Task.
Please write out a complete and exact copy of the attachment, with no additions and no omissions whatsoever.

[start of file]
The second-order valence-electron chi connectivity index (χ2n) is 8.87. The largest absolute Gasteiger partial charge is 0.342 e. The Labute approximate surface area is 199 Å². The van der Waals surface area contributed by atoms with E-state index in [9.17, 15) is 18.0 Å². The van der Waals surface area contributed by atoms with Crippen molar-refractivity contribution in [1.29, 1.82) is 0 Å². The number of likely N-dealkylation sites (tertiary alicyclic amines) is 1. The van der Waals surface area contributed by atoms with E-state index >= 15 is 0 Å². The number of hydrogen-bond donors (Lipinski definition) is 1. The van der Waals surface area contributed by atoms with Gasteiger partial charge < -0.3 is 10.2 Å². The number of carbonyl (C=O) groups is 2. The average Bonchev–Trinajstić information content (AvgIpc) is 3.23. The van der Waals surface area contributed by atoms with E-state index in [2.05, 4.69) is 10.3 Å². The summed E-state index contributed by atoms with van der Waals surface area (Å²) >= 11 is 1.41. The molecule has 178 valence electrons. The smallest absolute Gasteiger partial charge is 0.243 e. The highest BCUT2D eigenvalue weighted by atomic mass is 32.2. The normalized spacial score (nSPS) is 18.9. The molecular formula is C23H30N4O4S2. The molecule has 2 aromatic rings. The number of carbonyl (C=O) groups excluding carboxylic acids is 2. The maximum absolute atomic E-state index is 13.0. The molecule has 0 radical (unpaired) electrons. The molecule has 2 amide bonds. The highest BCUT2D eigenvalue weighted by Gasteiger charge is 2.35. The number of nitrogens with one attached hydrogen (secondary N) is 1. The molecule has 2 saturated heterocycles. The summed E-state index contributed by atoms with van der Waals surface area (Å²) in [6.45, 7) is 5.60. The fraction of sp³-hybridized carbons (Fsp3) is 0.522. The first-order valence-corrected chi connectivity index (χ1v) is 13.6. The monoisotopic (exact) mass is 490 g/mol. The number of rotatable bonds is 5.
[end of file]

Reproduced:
The second-order valence-electron chi connectivity index (χ2n) is 8.87. The largest absolute Gasteiger partial charge is 0.342 e. The Labute approximate surface area is 199 Å². The van der Waals surface area contributed by atoms with E-state index in [9.17, 15) is 18.0 Å². The van der Waals surface area contributed by atoms with Crippen molar-refractivity contribution in [1.29, 1.82) is 0 Å². The number of likely N-dealkylation sites (tertiary alicyclic amines) is 1. The van der Waals surface area contributed by atoms with E-state index >= 15 is 0 Å². The number of hydrogen-bond donors (Lipinski definition) is 1. The van der Waals surface area contributed by atoms with Gasteiger partial charge < -0.3 is 10.2 Å². The number of carbonyl (C=O) groups is 2. The average Bonchev–Trinajstić information content (AvgIpc) is 3.23. The van der Waals surface area contributed by atoms with E-state index in [2.05, 4.69) is 10.3 Å². The summed E-state index contributed by atoms with van der Waals surface area (Å²) >= 11 is 1.41. The molecule has 178 valence electrons. The smallest absolute Gasteiger partial charge is 0.243 e. The highest BCUT2D eigenvalue weighted by atomic mass is 32.2. The normalized spacial score (nSPS) is 18.9. The molecular formula is C23H30N4O4S2. The molecule has 2 aromatic rings. The number of carbonyl (C=O) groups excluding carboxylic acids is 2. The maximum absolute atomic E-state index is 13.0. The molecule has 0 radical (unpaired) electrons. The molecule has 2 amide bonds. The highest BCUT2D eigenvalue weighted by Gasteiger charge is 2.35. The number of nitrogens with one attached hydrogen (secondary N) is 1. The molecule has 2 saturated heterocycles. The summed E-state index contributed by atoms with van der Waals surface area (Å²) in [6.45, 7) is 5.60. The fraction of sp³-hybridized carbons (Fsp3) is 0.522. The first-order valence-corrected chi connectivity index (χ1v) is 13.6. The monoisotopic (exact) mass is 490 g/mol. The number of rotatable bonds is 5.